Obviously, inflation means that what you earned 30 years ago will be worth very little now, so the pensionable pay for each year is increased, in line with either inflation or average earnings, until you retire or leave the scheme.
Where a member gives up part of their annual pension (normally up to 25%) in exchange for a tax-free lump sum when they retire.
In 2007-9 it was agreed that, in future, members of all public service schemes would share any increases in the costs of the schemes.
In the NHS Pension Scheme, employers' contributions are capped at 14.2% of salary – if costs rise higher because of increased life expectancy, members' contributions will be increased.
There is no agreed cap on employers' contributions in the Local Government Pension Scheme.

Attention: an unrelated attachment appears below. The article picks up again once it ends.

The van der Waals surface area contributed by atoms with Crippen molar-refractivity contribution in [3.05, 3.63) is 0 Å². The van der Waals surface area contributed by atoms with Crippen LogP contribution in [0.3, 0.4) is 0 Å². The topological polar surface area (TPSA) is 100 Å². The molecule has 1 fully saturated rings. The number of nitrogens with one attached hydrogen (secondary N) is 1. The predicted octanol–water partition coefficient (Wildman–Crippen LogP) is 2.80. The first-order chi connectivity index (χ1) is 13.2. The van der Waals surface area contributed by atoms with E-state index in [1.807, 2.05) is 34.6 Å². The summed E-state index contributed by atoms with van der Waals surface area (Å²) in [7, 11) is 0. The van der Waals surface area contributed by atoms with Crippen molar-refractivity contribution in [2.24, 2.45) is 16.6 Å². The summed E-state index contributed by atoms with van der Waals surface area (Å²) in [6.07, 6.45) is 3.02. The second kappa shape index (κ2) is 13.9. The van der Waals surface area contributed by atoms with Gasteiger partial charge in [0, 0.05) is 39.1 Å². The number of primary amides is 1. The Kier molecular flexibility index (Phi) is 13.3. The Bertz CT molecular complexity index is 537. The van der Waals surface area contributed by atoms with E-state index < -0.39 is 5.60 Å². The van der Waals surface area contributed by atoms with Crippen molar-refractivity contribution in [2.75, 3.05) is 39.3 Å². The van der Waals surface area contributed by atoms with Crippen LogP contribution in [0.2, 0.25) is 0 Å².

The government has suspended these cost-sharing agreements while it tries to push through major changes to the schemes.
A member who is no longer contributing to the pension scheme, but is due a pension when they reach normal pension age.
Defined benefit (DB) pension scheme
A scheme whose rules decide how much pension you will get. Both final-salary and career average (CARE) schemes are defined benefit schemes. (See 'accrual rate'.)
Defined contribution (DC) scheme
A pension scheme where how much you pay in each year is defined, but the pension you get at the end cannot be predicted.
Basically, someone retiring when the stock market is high is likely to get a better pension than someone retiring when the market is low. Charges can mean for every £1 paid in, as little as 40p is available to buy a pension.
When a member retires and collects their pension, before the scheme's normal pension age. Taking your pension early usually involves an actuarial reduction – you will get less each year because you expect to draw your pension for longer.